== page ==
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Few medical practices have electronic health records, and clinicians don't make full use of them
Less than one in five office-based medical practices have adopted electronic health records (EHRs). To get a better understanding of the factors that are associated with EHR use and with barriers to use in ambulatory practices, researchers surveyed a random sample of office practices in Massachusetts. Of the 847 practices that responded to the survey, only 18 percent were using EHRs. The researchers found no significant difference in use between primary-care-only and mixed primary/specialty practices (23 percent versus 25 percent). However, the adoption rate for EHR was significantly lower for specialty-only practices (14 percent). Use of EHRs increased with the size of the practice, with fewer small practices adopting the technology. Even among adopters of the technology, the use of various EHR functions differed widely.
The researchers found that 74 percent of the EHR practices used electronic visit notes, followed by online lab test results and medication lists (both 64 percent). In contrast, radiology order entry was available via the EHRs of 40 percent of the practices, but used by more than half the physicians in such practices. The majority of practices without an EHR (52 percent) had no plans to implement one in the foreseeable future, with solo practices being the least likely to implement the technology (70 percent had no plans). Lack of adequate funding was cited as a barrier to implementation by 42 percent of the non-EHR practices, with other barriers ranging from lack of physician support for change (28 percent) to inability to find a system that met the practices' needs (20 percent).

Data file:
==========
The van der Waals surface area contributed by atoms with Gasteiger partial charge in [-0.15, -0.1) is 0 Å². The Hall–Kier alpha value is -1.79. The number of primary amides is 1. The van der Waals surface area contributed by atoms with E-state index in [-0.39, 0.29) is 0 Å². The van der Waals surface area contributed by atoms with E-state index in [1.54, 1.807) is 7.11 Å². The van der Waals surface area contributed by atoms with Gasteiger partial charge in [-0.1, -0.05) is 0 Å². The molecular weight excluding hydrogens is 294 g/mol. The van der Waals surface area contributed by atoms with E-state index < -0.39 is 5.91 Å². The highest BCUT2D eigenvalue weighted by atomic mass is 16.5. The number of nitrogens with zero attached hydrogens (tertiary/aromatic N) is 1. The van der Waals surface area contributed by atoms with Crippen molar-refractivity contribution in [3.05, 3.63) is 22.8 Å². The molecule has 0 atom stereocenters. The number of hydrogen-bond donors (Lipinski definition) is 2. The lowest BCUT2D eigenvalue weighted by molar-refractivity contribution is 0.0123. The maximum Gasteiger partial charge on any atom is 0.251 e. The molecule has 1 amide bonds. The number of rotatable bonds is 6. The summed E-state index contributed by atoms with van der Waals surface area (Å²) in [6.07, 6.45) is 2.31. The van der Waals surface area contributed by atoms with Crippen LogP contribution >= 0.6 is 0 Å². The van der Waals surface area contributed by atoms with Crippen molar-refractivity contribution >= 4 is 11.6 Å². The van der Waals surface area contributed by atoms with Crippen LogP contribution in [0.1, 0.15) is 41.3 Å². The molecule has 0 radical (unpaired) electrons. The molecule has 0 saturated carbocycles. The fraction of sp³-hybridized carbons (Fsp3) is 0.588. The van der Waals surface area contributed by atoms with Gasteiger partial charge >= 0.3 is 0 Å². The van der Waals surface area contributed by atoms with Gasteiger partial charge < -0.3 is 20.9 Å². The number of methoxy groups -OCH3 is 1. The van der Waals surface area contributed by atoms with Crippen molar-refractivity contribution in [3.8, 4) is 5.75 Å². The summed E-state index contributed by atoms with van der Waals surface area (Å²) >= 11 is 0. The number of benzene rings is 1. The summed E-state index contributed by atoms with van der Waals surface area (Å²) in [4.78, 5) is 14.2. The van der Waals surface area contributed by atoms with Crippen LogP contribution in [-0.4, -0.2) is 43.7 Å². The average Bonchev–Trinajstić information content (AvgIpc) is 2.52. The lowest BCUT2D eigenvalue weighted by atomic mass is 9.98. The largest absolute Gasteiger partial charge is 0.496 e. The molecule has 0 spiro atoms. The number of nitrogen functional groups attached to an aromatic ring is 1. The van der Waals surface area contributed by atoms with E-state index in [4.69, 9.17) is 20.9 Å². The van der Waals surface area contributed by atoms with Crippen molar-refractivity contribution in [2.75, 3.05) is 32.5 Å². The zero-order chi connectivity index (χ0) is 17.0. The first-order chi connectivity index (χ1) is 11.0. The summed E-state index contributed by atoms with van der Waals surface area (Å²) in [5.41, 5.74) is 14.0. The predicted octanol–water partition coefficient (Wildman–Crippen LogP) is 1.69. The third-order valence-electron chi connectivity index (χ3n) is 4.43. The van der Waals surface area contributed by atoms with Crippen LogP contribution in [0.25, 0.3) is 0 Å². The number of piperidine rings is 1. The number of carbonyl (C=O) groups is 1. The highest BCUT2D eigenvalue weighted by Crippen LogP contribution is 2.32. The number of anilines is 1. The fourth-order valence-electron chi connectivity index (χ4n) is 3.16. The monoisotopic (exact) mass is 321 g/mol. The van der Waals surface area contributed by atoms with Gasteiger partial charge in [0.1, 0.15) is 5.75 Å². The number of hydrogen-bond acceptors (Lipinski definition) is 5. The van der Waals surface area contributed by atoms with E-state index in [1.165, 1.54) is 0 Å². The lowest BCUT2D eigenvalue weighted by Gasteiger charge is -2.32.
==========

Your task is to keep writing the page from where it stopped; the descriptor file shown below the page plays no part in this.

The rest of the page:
The study was funded by a grant from the Agency for Healthcare Research and Quality (HS15397).
For more information, see "Electronic health records: which practices have them, and how are clinicians using them?" by Dr. Simon, Madeline L. McCarthy, M.Sc., of Brigham and Women's Hospital, Rainu Kaushal, M.D., M.P.H, of Cornell University's Weill Medical College in New York City, and others in the February 2008 issue of Journal of Evaluation in Clinical Practice 14(1), pp. 43-47.
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